Teen Librarian Toolbox
Inside Teen Librarian Toolbox

Haunted Readings: All Our Scary, Spooky and Otherwise Halloween Ready Book Lists in One Place

Whether you are looking for twisted fairy tales, ghosts or more, we’ve got some great reads for you!
Read if you dare.

Alice in Wonderland retellings

Aliens: They’re Here: Science Fiction with actual aliens

Apocalypse Survival Tips from YA Lit

Assasins: Teenage Assassins in YA Lit

Beyond the Grave: dead narrators

Bioengineering (Frankenstein 2012: YA lit with bioengineering)

Death and Dying: Sometimes it is among the dying that we remember to truly live 



Egypt: Read About Your “Mummy” (and Egypt)

Epidemics list 1 and list 2

Environment: Earth Day Dystopias

Fairy Tales (twisted, of course) and Cinderella Retellings

Graveyards: Someone Just Walked Over My Grave: YA lit with graveyards

Haunted Tales

Horror: The Stories that Haunt our Childhood: Local legends and superstitions in YA lit, Horrifying Reads for October (recommended by teens)

Poe, inspired by

Myths and Mythology 

Reapers (and Necromancers) in YA Lit

Serial Killers: I Eat Cereal, but I am NOT a Serial Killer – serial killers in YA lit

Supernatural and Psychological Creepers

Under the Sea: Mermaids

Vampires  and Non-emo Vampires



Book Reviews, Thrillers Edition: Little Creeping Things and Nobody Knows But You

Graphic Novel Review: Once Upon a Time Machine, reviewed by Karen D

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Once Upon a Time Machine 
edited by Andrew Carl, Chris Stevens, and Jason Rodriguez
Graphic Novel Anthology
Oct. 2012

Book Jacket Summary
Fairy tales have fueled our dreams and fired our imaginations for centuries. Step inside a time
machine built by a collection of today’s finest storytellers, and enter a range of futures where familiar tales are reimagined in an astonishing variety of styles. Editor Andrew Carl and Producer Chris Stevens bring you the next wave of leading writers and illustrators, working alongside superstar creators like Farel Dalrymple (Pop Gun War), Ryan Ottley (Invincible), Khoi Pham (Daredevil), and Brandon Graham (King City) to deliver a reading experience that will delight generations young and old.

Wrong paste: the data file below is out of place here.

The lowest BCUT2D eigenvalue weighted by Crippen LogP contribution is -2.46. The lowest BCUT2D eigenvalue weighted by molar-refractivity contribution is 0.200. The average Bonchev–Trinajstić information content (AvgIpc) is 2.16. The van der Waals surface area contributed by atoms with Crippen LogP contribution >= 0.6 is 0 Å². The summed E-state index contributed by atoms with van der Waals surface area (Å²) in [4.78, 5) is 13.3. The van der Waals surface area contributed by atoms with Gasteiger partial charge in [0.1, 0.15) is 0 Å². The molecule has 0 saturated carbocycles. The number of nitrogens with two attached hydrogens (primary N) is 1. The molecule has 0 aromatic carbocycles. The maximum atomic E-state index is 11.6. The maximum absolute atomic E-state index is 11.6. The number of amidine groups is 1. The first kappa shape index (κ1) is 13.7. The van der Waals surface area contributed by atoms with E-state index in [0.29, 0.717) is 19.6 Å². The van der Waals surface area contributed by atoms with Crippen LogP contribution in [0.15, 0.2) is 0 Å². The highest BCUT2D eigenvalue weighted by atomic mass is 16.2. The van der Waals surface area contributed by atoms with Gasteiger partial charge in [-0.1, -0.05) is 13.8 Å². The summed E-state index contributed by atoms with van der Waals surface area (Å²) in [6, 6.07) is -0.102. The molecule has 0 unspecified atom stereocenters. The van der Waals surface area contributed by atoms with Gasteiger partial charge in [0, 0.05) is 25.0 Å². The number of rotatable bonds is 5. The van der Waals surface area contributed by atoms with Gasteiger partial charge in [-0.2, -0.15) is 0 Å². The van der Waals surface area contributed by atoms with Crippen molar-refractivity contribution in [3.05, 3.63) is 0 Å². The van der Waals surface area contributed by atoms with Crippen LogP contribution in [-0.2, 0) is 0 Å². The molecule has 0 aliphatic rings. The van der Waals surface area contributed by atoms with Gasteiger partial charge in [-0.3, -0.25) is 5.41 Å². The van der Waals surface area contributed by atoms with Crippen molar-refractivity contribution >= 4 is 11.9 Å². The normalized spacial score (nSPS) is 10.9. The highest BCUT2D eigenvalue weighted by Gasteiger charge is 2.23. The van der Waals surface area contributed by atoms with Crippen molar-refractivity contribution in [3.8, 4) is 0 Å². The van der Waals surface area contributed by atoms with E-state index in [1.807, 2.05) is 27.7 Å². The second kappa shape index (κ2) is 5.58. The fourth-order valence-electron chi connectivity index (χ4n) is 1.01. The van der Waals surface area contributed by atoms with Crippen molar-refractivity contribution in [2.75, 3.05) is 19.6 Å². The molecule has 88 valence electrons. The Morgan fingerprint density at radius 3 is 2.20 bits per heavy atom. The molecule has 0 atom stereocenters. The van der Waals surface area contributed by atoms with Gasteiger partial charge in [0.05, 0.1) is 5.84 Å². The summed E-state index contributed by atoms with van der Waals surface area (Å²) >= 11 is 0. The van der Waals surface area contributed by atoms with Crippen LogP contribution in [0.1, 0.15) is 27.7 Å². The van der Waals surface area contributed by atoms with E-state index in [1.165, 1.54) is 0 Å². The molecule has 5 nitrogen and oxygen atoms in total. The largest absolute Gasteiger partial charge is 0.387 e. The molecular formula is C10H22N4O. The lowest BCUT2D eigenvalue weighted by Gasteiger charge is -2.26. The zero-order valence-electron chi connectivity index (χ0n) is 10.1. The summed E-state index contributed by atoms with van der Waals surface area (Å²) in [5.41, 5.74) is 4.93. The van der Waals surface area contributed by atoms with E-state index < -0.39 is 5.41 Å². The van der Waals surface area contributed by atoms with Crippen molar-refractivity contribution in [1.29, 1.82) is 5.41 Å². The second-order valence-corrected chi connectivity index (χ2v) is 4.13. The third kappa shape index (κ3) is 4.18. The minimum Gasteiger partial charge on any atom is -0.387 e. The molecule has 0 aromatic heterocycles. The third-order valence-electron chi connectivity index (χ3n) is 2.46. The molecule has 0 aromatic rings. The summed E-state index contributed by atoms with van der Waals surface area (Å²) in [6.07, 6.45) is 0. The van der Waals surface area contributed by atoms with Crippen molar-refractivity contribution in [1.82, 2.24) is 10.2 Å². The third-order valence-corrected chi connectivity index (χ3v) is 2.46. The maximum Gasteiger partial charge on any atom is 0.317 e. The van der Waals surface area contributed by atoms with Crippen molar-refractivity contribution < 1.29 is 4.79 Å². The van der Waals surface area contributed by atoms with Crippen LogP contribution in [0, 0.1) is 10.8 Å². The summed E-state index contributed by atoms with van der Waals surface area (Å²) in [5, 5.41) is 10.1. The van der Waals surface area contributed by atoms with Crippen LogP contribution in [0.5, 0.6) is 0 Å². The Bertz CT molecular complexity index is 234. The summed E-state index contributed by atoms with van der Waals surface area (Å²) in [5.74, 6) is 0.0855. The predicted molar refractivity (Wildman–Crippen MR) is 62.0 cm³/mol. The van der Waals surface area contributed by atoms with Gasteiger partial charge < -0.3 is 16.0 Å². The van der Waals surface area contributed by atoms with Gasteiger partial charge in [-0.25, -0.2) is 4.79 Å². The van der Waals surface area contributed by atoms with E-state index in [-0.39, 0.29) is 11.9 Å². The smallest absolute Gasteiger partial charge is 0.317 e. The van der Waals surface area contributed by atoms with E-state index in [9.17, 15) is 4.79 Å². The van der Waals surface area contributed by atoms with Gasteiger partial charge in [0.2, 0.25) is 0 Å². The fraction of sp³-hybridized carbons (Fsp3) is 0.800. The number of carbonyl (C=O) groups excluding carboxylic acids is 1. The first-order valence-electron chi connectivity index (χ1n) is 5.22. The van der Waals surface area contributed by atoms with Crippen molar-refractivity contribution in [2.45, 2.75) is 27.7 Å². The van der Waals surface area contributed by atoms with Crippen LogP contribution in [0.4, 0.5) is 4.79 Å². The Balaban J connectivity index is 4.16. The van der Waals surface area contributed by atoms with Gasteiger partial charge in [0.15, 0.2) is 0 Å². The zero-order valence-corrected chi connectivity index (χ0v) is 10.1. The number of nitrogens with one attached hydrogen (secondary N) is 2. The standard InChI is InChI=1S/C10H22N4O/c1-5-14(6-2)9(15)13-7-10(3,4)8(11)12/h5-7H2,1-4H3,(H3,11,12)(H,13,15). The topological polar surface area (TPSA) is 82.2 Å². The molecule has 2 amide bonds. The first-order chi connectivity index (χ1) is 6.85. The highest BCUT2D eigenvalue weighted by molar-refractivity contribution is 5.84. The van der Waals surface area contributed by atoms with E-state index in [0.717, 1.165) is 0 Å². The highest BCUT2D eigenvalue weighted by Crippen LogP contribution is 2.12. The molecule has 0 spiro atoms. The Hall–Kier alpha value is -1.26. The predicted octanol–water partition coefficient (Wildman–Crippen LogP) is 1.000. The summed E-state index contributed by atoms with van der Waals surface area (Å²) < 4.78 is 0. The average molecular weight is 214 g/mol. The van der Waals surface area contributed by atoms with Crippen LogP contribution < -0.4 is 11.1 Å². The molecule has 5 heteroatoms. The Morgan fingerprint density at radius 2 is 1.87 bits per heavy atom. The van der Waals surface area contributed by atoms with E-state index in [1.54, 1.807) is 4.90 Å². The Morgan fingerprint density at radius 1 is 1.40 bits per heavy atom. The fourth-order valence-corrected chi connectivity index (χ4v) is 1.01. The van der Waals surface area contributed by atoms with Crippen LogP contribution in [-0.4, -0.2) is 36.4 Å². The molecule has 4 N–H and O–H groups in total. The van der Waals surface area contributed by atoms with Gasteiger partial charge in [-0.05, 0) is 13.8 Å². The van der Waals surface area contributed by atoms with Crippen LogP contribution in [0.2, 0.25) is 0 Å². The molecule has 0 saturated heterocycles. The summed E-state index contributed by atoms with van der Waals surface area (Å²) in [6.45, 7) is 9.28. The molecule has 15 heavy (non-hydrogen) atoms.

My Thoughts

This graphic novel anthology was a play on fairy tales set in an alternate reality or the far future. 

John Henry is a space mechanic that is being replaced by machines. Pinocchio is a computer that wants to be real. The Three Billy Goats Gruff is a girl trying to get medicine in an abandon city with robots guarding the buildings. The Tortoise and the Hare is a dangerous race with traps and betrayal. 

These stories are creative and vary from author to author. The artwork is suburb in each story and I found myself wondering what other works some of the artist have done. There were also panels between stories with a look at Red Riding Hood and the Three Little Pigs that I would have loved to see in actual stories. I guess there is the expression- Always leave them wanting more! 

Teens will love the updated stories and I know there is an artwork style in this book that will for them.

Where’s My Glass Slipper? Top 10: Cinderella Retellings

I am a HUGE fantasy addict.  HUGE. I will admit it.  Give me a well written fairy tale, and I can curl up and be completely content for the afternoon.  Even better, give me something that has a twist in it.  Since we’re talking about Cinderella, here are my top ten retellings that fall within YA…


Amazing book where Aisling (Ash), is torn between the Fairie Prince and the Huntress.  For more on Ash, click here.

Ella Enchanted
Given the gift, or curse, of always having to obey every order given, Ella must find the strength to take charge and find her own destiny, as well as break the spell.  A Newbery Honor book.
Just Ella